At the top of the page, provide a working title and the words "Progress Report." Use section titles in the report to make writing and reading easier. Begin the report with a "Scope and Purpose" section in which you provide a condensed version of the introduction and purpose of your future report. This section should include a summary statement that concisely captures the main idea or concept you will discuss in detail later in the report.
Next, provide a detailed description of the problems or issues you are addressing with this project. Be sure to focus on the aspects of the problem that will help you develop solutions. It is important to identify the goals you hope to achieve with your work. What differences would you like to see made in your department or organization? List any previous attempts at solving the same problem. Finally, explain how these efforts affect others. Discuss any negative consequences that may result from continuing with your current course of action.
Close out the report with a summary section that restates the main idea or concept discussed in the report. State any conclusions you have drawn during your research process so far and what steps you plan to take in order to move forward with your project.
Submit your report as an.pdf file. If you upload other files in addition to the report, such as media files or other documents, be sure to include links within your report file to these additional items.
For writing a quarterly progress report:
Format for Report Writing
Format for Report Writing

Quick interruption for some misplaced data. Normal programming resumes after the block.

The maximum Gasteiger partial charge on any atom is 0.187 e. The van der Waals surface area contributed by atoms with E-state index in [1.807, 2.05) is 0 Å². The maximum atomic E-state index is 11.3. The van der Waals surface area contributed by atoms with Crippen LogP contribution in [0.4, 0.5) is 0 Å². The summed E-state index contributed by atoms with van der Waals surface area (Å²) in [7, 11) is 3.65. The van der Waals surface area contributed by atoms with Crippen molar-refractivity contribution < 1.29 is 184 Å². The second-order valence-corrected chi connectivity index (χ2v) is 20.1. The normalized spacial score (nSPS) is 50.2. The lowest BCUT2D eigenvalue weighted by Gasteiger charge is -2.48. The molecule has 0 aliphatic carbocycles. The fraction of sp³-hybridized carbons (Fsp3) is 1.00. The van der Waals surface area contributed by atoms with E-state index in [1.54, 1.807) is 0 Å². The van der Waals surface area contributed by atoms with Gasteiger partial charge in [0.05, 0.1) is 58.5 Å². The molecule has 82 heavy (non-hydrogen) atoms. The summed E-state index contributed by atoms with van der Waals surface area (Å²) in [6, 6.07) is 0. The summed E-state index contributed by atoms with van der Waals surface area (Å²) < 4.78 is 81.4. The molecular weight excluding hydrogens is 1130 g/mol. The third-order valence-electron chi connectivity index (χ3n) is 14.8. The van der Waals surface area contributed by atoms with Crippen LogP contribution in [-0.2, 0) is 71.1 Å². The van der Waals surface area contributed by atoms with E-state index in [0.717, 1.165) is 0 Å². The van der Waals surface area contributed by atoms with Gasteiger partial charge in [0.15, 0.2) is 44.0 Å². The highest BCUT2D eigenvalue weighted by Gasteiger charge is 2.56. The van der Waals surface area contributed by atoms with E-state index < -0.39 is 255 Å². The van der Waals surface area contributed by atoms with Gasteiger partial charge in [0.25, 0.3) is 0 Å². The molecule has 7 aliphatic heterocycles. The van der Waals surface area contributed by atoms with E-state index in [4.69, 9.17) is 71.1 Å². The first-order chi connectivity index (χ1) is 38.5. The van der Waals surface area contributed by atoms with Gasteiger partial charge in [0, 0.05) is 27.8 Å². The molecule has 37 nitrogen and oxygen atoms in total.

What is an annual report?
To begin planning the substance of your report, open a fresh digital document or put aside a piece of paper. Depending on the task, you may find it challenging to narrow down a certain topic or emphasis for your final product. In this situation, start with a single notion and elaborate on it using an outline. This will make sure that you cover everything related to your topic and avoid missing out on any important details.
As you plan your report, it's helpful to think about what kind of reaction you want readers to have after they've finished reading it. What message do you want them to take away from your report? What question do you want them to ask themselves? By thinking through these questions, you will be able to include relevant examples in your report and provide answers for possible objections that may come up during peer review.
Finally, know that writing a report is not a single event but rather a process that may require multiple attempts before you are satisfied with the outcome. Have patience! That said, if you feel like you need help getting started, there are many great resources available online that can provide insight into how to structure reports so that they are effective while still being readable by others.